Dental implants are very safe, obviously when done properly. I’m talking about from a standpoint of whether your body rejects them. Of course, you have to be assessed to make sure that you’re healthy enough for it. And I can make a separate blog post on that about the health of us before we have an implant because that’s extremely important. If you’re not healthy, the implant may not heal well, the bone graft may not work and the teeth come loose because the implants are not really permanent. They’re permanent that they stay in place, but they may not last your whole lifetime. So have it done right the first time.

From a safety standpoint also, people are focused on the implant themselves. I mentioned zirconia as the implant not being a great material. Zirconia for the crown or the bridge or the abutment, meaning the top part, not the part that goes in the bone, but the white part or the part that goes just through the gum to connect to the implant, zirconia is great for crowns and bridges and abutments. It’s (zirconia) just not great for implants themselves. So my suggestion is a grade 5 or grade 23 type of implant. If your dentist does not know what grade their implant is or what they use, they may not have a lot of knowledge on this particular topic. And there are better implants.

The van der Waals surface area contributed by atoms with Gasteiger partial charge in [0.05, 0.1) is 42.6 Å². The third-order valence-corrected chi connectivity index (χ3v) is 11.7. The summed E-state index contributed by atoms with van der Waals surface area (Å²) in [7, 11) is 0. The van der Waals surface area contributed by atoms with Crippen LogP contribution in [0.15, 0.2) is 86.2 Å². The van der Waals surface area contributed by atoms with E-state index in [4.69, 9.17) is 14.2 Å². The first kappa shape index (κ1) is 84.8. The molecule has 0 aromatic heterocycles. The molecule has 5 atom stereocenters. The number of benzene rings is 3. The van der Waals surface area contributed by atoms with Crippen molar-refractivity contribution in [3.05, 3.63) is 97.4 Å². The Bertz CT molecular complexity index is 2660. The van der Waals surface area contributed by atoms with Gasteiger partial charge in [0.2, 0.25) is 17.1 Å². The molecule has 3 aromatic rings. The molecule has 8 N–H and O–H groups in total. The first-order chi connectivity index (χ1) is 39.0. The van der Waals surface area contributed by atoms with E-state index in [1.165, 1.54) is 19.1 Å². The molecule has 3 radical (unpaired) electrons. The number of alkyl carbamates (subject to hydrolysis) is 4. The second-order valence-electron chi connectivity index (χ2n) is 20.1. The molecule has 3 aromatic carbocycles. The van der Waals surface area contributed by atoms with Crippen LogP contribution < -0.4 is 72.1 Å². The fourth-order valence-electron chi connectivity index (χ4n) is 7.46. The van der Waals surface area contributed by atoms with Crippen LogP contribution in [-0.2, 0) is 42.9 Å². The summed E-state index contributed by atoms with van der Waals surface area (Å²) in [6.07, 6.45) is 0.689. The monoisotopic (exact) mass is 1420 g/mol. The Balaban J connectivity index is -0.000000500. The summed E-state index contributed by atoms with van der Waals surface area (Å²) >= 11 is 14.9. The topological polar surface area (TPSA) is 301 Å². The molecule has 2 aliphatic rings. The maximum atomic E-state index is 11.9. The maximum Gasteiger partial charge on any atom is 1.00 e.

Most of the implant manufacturers are good, but there are some that the layer can shed off and leave a residue that your cells can see that’s really not supposed to be there. There are certain light coatings on the outside. None of the implants that I use are done that way. I’m very, very selective about what I use on my patients. I’ve placed more than 10,000 implants and I’ve followed them up for 20 years at this point. So I really have a good feel on what is right and what works. And I can tell you I’ve placed implants in my own family and I would place it in my mother and my brother. Everybody would benefit from having dental implants as long as you’re medically safe to do so. Thanks for watching.